Startup to launch rental app for share economy
Quupe aims to connect lenders with borrowers Valentine’s Day banned in Pakistani capital of Islamabad.
Where can you rent a snowboard for $13 a day? From your neighbour, of course — and with the help of a share-economy app called Quupe.
The Vancouver startup aims to connect people who have rarely used equipment gathering dust in a storage locker with people who don’t want to bite the bullet on a snowblower or kayak.
“We are, on average, 30 to 40 per cent cheaper than a bricksand-mortar [rental] place,” said co-founder Angela Hamilton.
“We wanted to make an app that would allow people to lend and borrow things. That’s the philosophical drive behind it — this desire to connect people who want good stuff.”
The app comes with a ‘rent calculator’ that comes up with a dollar amount depending on age, condition and original sale price of the item. “Nobody really wants to get into the haggling that you have to do when you’re on Craigslist,” said Hamilton.
It’s one of several features Hamilton and the other three co-founders hope will convince people to adopt the share-economy lifestyle, a change that may appear daunting at first, she acknowledged.
“We know we are asking for a behaviour change here. We want to find different ways to make it as easy as possible for the user.”
There is no membership fee for Quupe — people can list goods and rent them on the app for free — and the company makes money by charging a 20 per cent fee on all transactions.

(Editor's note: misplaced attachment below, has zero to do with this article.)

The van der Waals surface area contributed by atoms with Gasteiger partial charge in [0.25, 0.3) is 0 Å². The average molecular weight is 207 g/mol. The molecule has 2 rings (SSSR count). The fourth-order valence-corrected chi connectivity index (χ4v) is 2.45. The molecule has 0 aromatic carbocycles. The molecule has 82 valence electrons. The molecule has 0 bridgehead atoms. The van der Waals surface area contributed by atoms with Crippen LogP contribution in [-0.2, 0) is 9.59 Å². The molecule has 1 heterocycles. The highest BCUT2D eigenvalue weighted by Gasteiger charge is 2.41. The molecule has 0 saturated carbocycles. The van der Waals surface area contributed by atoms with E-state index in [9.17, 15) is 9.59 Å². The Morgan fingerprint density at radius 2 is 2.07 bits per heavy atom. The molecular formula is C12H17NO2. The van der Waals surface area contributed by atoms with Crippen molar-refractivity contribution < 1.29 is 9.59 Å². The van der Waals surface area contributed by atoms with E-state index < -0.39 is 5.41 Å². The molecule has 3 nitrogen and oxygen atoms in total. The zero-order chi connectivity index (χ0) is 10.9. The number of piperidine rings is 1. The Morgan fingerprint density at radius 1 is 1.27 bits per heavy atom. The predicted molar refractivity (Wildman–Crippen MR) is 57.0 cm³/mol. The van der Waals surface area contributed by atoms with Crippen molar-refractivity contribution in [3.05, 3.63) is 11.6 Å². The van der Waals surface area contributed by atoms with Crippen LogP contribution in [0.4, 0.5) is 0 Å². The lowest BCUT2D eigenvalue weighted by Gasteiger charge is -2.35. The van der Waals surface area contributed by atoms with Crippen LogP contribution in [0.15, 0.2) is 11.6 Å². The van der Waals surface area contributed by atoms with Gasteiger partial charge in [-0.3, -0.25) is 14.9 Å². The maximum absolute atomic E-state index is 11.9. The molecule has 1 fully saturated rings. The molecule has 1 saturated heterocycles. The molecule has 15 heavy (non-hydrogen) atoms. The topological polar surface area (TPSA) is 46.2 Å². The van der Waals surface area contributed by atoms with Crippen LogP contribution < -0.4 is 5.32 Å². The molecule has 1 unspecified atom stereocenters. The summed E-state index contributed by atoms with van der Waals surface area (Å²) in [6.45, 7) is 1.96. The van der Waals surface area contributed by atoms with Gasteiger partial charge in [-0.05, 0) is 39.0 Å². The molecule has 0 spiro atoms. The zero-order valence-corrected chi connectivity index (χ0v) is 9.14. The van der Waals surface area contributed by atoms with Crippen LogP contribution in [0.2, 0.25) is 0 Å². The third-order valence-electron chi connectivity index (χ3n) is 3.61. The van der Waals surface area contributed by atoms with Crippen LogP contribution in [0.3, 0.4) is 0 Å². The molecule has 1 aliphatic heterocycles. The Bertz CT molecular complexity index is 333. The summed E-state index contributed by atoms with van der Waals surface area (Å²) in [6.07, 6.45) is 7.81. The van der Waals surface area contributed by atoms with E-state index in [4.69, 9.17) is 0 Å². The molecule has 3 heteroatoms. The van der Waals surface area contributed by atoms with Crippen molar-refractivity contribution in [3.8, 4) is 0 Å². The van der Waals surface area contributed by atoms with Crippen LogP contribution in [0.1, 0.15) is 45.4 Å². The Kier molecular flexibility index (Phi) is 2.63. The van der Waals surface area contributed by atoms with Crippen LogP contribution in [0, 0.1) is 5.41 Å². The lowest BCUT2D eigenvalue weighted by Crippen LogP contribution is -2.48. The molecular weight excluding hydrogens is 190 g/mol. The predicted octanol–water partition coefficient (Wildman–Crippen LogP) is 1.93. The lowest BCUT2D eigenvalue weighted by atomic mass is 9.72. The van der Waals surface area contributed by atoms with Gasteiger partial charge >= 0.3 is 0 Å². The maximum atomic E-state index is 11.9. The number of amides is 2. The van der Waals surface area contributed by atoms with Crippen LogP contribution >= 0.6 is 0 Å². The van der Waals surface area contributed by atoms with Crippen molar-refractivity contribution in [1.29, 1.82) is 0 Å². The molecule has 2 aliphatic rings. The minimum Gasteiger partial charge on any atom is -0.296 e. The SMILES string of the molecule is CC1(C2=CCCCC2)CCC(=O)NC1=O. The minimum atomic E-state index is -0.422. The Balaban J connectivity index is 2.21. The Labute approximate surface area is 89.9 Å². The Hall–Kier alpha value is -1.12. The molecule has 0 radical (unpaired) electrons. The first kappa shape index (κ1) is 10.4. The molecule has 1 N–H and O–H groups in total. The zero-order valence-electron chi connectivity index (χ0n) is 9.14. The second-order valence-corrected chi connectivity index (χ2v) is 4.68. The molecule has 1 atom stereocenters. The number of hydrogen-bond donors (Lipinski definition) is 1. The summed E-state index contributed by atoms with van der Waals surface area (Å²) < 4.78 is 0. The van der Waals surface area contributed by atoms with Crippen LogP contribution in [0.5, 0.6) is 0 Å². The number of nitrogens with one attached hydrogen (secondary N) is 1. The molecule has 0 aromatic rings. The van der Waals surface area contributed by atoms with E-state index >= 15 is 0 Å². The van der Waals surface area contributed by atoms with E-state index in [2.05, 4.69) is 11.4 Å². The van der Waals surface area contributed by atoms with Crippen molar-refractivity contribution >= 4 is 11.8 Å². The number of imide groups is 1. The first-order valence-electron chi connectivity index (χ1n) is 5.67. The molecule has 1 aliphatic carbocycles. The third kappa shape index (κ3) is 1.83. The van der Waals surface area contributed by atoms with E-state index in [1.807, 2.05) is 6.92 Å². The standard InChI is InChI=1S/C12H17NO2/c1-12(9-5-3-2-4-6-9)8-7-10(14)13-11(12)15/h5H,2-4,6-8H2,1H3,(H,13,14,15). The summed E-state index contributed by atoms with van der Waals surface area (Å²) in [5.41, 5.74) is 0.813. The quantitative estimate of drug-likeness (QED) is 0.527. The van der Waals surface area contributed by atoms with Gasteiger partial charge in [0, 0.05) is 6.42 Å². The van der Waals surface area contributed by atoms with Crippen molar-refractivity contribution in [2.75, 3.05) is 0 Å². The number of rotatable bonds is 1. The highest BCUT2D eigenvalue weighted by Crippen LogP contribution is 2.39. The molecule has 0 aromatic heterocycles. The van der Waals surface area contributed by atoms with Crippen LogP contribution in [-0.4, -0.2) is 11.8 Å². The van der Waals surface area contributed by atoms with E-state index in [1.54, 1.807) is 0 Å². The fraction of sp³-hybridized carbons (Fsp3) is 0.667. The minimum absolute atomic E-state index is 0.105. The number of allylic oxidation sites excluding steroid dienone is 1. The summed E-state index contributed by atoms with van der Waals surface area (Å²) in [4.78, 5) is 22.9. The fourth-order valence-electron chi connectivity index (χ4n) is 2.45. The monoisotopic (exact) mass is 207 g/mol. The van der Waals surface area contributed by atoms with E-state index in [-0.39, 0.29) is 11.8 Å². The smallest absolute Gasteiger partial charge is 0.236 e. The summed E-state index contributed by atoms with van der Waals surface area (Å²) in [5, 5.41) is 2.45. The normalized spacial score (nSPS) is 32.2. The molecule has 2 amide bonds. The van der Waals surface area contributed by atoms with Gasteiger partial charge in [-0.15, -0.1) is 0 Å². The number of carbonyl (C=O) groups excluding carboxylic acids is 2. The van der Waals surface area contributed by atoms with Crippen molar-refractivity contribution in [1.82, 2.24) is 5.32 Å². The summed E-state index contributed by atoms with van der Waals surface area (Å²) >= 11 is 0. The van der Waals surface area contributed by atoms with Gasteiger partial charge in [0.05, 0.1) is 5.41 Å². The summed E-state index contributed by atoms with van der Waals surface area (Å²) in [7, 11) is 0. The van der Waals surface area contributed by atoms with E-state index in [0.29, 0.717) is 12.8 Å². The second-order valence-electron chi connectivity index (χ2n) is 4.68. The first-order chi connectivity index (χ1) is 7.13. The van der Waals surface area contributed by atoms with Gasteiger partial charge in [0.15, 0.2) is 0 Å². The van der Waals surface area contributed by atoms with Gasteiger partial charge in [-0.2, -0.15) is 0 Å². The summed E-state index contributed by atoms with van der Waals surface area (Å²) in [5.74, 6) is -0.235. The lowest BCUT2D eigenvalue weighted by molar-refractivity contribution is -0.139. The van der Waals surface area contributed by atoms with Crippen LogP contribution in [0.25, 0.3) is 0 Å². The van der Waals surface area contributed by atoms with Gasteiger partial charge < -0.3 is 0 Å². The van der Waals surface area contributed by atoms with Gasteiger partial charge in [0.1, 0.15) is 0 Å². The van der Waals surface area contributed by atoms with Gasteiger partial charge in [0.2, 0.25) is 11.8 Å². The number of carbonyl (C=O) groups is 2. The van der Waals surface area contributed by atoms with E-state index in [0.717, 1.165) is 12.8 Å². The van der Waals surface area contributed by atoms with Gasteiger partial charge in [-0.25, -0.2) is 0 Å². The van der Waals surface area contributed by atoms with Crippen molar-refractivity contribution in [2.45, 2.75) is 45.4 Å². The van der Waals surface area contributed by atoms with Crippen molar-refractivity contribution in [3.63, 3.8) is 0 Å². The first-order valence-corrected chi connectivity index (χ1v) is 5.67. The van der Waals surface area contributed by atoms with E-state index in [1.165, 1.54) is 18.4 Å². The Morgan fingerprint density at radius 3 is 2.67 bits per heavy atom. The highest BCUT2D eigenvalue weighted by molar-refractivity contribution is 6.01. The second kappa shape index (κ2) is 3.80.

But the app needs at least 10,000 users to become sustainable, estimates Hamilton.
That’s the goal following their launch date on Feb. 28. The app is currently in its betatesting phase with 430 users but people are able to sign up and start using it right away.
Hamilton, who is originally from the U.S., says the team is focusing its initial efforts on recruiting people in young neighbourhoods like Mount Pleasant and Commercial Drive.
The multinational team –— Hamilton’s co-founders are from China, India and Pakistan — plan to launch the app worldwide if it proves successful in Vancouver.
Quupe received support from UBC Sauder School of Business’s social innovator hub, called S3i, where they received mentorship, attended workshops and gained help from business students.
“We’ve only been working with them for a little over a month but we’ve gotten so much value out of it. Overall we just feel very supported and very lucky to be part of the ecosystem,” Hamilton said.
From left, co-founders Zeeshan Rasool, Amanda Shou, Angela Hamilton and Vijay Rama-swamy brainstorm ideas for the launch of their sharing-economy app, Quupe, which aims to help people lend and borrow things.